See my new post for opensource.com about how you build culture in an organization/community:

“Culture” is a pretty ambiguous word. Sure, reams of social science research explore exactly what exactly “culture” is, but to the average Joe and Josephine the word really means something different than it does to academics. In most scenarios, “culture” seems to map more closely to something like “the set of social norms and expectations in a group of people.” By extension, then, an “IT culture” is simply “the set of social norms and expectations pertinent to a group of people working in an IT organization.”
I suspect most people see themselves as somewhat passive contributors to this thing called “culture.” Sure, we know we can all contribute to cultural change, but I don’t think most people actually feel particularly empowered to make this kind of meaningful change. On top of that, we can also observe significant changes in cultural norms that depend on variables like time and geography. An IT company in China, for example, might have a very different culture from a company in the San Francisco area. A startup in Birmingham, England will have a different culture to a similar startup in Berlin, Germany. And so on.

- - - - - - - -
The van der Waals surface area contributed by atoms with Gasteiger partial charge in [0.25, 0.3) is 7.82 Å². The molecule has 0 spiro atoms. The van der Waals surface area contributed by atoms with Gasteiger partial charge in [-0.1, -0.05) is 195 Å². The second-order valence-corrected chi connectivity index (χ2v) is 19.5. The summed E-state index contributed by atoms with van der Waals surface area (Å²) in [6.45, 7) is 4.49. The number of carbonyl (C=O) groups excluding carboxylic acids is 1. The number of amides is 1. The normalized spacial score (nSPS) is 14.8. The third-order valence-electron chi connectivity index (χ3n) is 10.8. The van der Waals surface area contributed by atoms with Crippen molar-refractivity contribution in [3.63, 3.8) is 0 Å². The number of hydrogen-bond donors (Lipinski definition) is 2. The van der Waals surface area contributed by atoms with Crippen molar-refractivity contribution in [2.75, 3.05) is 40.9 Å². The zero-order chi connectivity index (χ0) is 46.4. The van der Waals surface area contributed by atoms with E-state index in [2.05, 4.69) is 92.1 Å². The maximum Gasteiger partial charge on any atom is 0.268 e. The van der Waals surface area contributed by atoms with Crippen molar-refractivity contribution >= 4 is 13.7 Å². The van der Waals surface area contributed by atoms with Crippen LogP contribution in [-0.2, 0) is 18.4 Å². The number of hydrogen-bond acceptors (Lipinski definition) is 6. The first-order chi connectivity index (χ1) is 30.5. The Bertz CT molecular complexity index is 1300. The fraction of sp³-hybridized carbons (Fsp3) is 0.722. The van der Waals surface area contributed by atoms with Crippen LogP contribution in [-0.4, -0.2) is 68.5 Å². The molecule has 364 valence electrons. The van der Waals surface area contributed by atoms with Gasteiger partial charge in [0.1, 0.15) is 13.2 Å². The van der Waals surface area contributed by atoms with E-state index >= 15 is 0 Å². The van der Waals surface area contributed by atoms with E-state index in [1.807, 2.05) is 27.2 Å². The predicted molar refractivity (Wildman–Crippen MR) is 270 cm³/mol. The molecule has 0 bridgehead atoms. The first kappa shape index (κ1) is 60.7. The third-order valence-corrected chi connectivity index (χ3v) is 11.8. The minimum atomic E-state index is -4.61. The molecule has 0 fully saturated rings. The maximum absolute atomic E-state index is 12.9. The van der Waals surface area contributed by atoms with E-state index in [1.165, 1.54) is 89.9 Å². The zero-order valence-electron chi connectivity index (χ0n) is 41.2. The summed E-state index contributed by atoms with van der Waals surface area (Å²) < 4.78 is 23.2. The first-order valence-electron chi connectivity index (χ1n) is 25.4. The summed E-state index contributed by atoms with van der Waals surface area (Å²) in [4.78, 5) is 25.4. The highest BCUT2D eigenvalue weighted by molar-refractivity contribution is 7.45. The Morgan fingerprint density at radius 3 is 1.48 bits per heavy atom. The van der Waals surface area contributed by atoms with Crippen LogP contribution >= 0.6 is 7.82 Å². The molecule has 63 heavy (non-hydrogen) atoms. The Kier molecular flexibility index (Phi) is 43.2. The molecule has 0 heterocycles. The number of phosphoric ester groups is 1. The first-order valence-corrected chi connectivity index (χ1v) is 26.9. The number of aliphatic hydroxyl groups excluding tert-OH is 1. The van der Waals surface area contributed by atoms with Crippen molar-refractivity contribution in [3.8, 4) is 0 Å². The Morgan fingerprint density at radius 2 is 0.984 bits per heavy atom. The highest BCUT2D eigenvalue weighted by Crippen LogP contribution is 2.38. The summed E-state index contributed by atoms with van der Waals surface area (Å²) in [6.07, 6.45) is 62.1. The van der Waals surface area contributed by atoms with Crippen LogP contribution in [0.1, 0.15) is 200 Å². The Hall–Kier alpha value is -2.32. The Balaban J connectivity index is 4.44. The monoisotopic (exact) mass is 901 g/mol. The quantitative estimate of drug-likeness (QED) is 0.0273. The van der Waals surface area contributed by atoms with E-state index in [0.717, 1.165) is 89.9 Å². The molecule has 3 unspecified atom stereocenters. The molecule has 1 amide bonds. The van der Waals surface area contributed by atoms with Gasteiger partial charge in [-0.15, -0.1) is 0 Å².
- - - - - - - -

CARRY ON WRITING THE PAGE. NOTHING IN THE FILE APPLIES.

Culture is critical. It’s the lifeblood of an organization, but it’s complicated to understand and shape. The “IT culture” of the 1980s and 1990s differs from “IT culture” today—and it will be different again 10 years from now. Apart from generational changes, cultural norms for IT practitioners have changed, too. Today, digital technology is more social, more accessible to people with fewer technical skills, and more embedded in our consumer-oriented world than ever. We’ve learned to cherish simplicity, elegance, and design, and this has reflected the kinds of organizations that are forming.

Read it here.

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